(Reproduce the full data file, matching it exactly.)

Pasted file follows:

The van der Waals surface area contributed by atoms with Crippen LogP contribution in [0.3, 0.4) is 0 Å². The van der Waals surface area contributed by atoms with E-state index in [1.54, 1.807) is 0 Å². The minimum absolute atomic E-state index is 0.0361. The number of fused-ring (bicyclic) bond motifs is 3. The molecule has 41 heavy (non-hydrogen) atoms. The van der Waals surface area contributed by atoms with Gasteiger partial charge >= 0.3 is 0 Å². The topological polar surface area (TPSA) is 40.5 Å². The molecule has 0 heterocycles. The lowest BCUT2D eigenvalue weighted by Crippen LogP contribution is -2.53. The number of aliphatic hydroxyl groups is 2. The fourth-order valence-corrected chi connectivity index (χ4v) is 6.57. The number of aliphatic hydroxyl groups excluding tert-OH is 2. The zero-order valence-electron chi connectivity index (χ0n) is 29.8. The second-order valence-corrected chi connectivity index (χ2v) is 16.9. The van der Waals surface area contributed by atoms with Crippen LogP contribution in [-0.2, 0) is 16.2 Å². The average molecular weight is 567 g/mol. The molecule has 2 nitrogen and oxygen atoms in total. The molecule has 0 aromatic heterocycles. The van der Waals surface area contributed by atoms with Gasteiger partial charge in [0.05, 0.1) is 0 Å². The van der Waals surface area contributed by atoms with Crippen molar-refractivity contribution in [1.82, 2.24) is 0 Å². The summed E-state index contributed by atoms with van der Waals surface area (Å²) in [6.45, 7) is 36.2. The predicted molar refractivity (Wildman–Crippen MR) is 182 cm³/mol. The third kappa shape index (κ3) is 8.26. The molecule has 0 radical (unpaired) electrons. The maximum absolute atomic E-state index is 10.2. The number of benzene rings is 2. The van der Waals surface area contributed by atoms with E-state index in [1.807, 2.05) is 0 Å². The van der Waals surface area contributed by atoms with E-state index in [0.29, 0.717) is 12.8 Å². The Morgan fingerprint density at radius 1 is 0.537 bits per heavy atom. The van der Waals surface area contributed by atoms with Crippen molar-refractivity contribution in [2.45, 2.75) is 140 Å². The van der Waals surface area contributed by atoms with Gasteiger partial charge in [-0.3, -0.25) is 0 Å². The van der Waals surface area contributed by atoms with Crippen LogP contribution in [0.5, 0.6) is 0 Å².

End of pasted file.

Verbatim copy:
The van der Waals surface area contributed by atoms with Crippen LogP contribution in [0.3, 0.4) is 0 Å². The van der Waals surface area contributed by atoms with E-state index in [1.54, 1.807) is 0 Å². The minimum absolute atomic E-state index is 0.0361. The number of fused-ring (bicyclic) bond motifs is 3. The molecule has 41 heavy (non-hydrogen) atoms. The van der Waals surface area contributed by atoms with Gasteiger partial charge >= 0.3 is 0 Å². The topological polar surface area (TPSA) is 40.5 Å². The molecule has 0 heterocycles. The lowest BCUT2D eigenvalue weighted by Crippen LogP contribution is -2.53. The number of aliphatic hydroxyl groups is 2. The fourth-order valence-corrected chi connectivity index (χ4v) is 6.57. The number of aliphatic hydroxyl groups excluding tert-OH is 2. The zero-order valence-electron chi connectivity index (χ0n) is 29.8. The second-order valence-corrected chi connectivity index (χ2v) is 16.9. The van der Waals surface area contributed by atoms with Crippen LogP contribution in [-0.2, 0) is 16.2 Å². The average molecular weight is 567 g/mol. The molecule has 2 nitrogen and oxygen atoms in total. The molecule has 0 aromatic heterocycles. The van der Waals surface area contributed by atoms with Gasteiger partial charge in [0.05, 0.1) is 0 Å². The van der Waals surface area contributed by atoms with Crippen molar-refractivity contribution in [1.82, 2.24) is 0 Å². The summed E-state index contributed by atoms with van der Waals surface area (Å²) in [6.45, 7) is 36.2. The predicted molar refractivity (Wildman–Crippen MR) is 182 cm³/mol. The third kappa shape index (κ3) is 8.26. The molecule has 0 radical (unpaired) electrons. The maximum absolute atomic E-state index is 10.2. The number of benzene rings is 2. The van der Waals surface area contributed by atoms with E-state index in [1.807, 2.05) is 0 Å². The van der Waals surface area contributed by atoms with E-state index in [0.29, 0.717) is 12.8 Å². The Morgan fingerprint density at radius 1 is 0.537 bits per heavy atom. The van der Waals surface area contributed by atoms with Crippen molar-refractivity contribution in [2.45, 2.75) is 140 Å². The van der Waals surface area contributed by atoms with Gasteiger partial charge in [-0.3, -0.25) is 0 Å². The van der Waals surface area contributed by atoms with Crippen LogP contribution in [0.5, 0.6) is 0 Å².